Shoring Up Shipbuilding
The Pentagon is making the case for a robust investment in shallow-water ships.
Despite cost hikes and schedule delays that have plagued the Littoral Combat Ship program for the past several years, Pentagon officials have come out strongly in support of the effort, saying the ship provides critical capability for shallow-water operations.
Defense Secretary Robert Gates has hailed the ship, which is produced by Lockheed Martin Corp. and General Dynamics Corp., as a versatile platform that could be used for, among other missions, combating pirates. "To carry out the missions we may face in the future-whether dealing with nonstate actors at sea and near shore, or swarming speedboats-we will need numbers, speed and the ability to operate in shallow waters," he said on April 17 at the Naval War College in Newport, R.I.
The Pentagon requested three Littoral Combat Ships in its fiscal 2010 budget and says it still wants to buy 55 of the ships, even as the Navy struggles to get the price per ship down to the $460 million cap mandated by Congress. The Navy initially had expected each ship to cost just $220 million.
To help the Navy meet the cost cap, the House included a provision in its version of the fiscal 2010 Defense authorization bill that would take government costs out of the price ceiling. Such costs make up 15 percent to 20 percent of the program's price tag. Rep. Gene Taylor, D-Miss., chairman of the House Armed Services Seapower and Expeditionary Forces Subcommittee, has argued that other shipbuilding programs typically do not include oversight and other government expenses in their cost caps.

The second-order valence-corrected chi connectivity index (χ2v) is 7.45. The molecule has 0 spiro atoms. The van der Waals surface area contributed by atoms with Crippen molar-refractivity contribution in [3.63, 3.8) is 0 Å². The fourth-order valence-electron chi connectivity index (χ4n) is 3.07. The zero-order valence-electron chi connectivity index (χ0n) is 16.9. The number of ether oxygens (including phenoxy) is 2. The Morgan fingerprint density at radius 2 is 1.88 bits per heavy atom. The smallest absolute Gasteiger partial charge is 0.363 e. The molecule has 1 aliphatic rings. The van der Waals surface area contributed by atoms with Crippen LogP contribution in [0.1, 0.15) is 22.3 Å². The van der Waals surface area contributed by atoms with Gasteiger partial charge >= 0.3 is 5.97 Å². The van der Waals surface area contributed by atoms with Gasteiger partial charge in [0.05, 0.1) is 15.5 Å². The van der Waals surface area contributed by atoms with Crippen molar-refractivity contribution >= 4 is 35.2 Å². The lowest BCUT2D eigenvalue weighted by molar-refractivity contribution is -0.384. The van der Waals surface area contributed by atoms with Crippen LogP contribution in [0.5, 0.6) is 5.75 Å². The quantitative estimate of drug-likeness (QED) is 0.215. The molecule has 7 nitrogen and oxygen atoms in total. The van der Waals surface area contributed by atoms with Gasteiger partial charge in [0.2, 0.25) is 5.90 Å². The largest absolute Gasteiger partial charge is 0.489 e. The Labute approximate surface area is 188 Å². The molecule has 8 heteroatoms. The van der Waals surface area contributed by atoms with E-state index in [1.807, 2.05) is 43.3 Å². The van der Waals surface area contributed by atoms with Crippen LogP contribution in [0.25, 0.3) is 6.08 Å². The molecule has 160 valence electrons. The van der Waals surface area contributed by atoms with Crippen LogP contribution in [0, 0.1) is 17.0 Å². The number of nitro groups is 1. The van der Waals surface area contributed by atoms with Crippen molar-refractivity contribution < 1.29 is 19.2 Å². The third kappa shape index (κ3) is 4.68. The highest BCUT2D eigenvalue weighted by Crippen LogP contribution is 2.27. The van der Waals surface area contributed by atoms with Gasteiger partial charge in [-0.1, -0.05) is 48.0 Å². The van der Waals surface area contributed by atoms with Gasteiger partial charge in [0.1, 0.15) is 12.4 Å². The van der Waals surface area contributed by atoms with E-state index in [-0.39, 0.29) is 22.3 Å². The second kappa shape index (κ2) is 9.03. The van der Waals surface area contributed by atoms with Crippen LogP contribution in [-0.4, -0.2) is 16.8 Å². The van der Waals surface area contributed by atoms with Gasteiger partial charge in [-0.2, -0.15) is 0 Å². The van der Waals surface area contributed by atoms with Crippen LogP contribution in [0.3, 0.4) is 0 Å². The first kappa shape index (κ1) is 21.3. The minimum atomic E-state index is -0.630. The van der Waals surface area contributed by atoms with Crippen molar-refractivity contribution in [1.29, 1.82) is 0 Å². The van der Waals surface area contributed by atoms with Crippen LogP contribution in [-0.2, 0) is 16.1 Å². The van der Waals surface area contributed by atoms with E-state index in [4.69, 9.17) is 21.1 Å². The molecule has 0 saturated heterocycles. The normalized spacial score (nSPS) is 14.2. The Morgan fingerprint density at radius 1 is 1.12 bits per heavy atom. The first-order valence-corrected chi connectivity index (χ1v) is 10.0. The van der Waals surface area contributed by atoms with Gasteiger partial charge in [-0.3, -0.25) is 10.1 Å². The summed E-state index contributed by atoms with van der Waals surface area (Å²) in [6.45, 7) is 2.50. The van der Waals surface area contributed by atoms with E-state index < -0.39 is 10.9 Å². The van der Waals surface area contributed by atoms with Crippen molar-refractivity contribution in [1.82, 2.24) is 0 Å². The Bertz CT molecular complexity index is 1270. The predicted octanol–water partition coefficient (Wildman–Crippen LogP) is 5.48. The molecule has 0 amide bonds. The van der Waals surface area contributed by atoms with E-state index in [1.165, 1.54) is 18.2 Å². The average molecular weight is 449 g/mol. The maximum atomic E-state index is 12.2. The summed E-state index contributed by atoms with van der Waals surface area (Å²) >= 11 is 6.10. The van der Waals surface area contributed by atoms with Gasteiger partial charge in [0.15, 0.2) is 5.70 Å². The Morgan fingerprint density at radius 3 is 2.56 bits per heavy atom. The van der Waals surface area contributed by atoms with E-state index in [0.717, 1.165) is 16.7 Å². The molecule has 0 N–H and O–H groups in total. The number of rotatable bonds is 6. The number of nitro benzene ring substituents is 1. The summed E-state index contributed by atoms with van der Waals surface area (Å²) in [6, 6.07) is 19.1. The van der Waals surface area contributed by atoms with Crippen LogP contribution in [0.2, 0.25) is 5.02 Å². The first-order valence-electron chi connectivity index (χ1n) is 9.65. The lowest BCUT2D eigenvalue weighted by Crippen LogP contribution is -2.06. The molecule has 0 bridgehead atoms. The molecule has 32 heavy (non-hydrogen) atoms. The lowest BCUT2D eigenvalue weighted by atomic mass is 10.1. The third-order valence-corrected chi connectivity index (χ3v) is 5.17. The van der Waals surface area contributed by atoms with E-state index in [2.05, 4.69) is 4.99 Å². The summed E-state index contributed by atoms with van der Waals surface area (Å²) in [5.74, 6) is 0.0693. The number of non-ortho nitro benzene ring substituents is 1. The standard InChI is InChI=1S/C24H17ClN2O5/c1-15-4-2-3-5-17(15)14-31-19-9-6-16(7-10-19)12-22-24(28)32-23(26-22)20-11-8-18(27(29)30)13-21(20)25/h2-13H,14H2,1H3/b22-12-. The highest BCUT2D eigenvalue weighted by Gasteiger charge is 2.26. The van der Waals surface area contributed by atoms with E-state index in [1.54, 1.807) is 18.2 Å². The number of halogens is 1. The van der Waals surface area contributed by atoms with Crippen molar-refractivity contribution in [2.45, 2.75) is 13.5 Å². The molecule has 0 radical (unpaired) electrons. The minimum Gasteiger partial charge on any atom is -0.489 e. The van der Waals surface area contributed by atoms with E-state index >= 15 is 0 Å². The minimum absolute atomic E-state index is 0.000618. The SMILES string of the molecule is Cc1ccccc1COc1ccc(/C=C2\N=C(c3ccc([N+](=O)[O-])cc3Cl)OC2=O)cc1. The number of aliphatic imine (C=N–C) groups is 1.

In total, the Navy's 2010 budget request includes funding for eight ships. But it lacks a 30-year shipbuilding plan, much to the consternation of House Republicans, who want more details on the Obama administration's long-term defense budget projections.
The total number of ships falls far below 12 per year, the amount the struggling shipbuilding industry would like to see the Navy buy, but the service largely avoided the large-scale program cuts the Air Force and Army faced. "Overall, we were pleased with the budget request that the president sent over to Congress," says Cynthia Brown, president of the American Shipbuilding Association. The request, she says, provides stability to a sector that has suffered from erratic budgeting.
Meanwhile, it appears Congress could try to bolster naval aviation to mitigate the effects of an impending strike fighter shortfall. The number of Navy fighters is expected to peak at 69 in 2017, and then decline until the carrier-based version of the F-35 Joint Strike Fighter comes fully online in 2025.
To bridge the gap, the House-passed Defense authorization bill gives the Navy the authority to pursue another multiyear contract with Boeing Co. for F/A-18E/F Super Hornets. In addition to approving the administration's 2010 request for the fighters, the measure adds $108 million in advanced procurement funding to buy more of the aircraft next year.
The Senate Armed Services Committee's version of the bill does not authorize another multiyear contract, but adds nine more Super Hornets than requested for next year. In its 2010 budget request, the Navy requested nine Super Hornets and 22 EA-18 Growler electronic attack aircraft, which are based on the same Boeing airframe.
Megan Scully is the defense reporter for CongressDaily.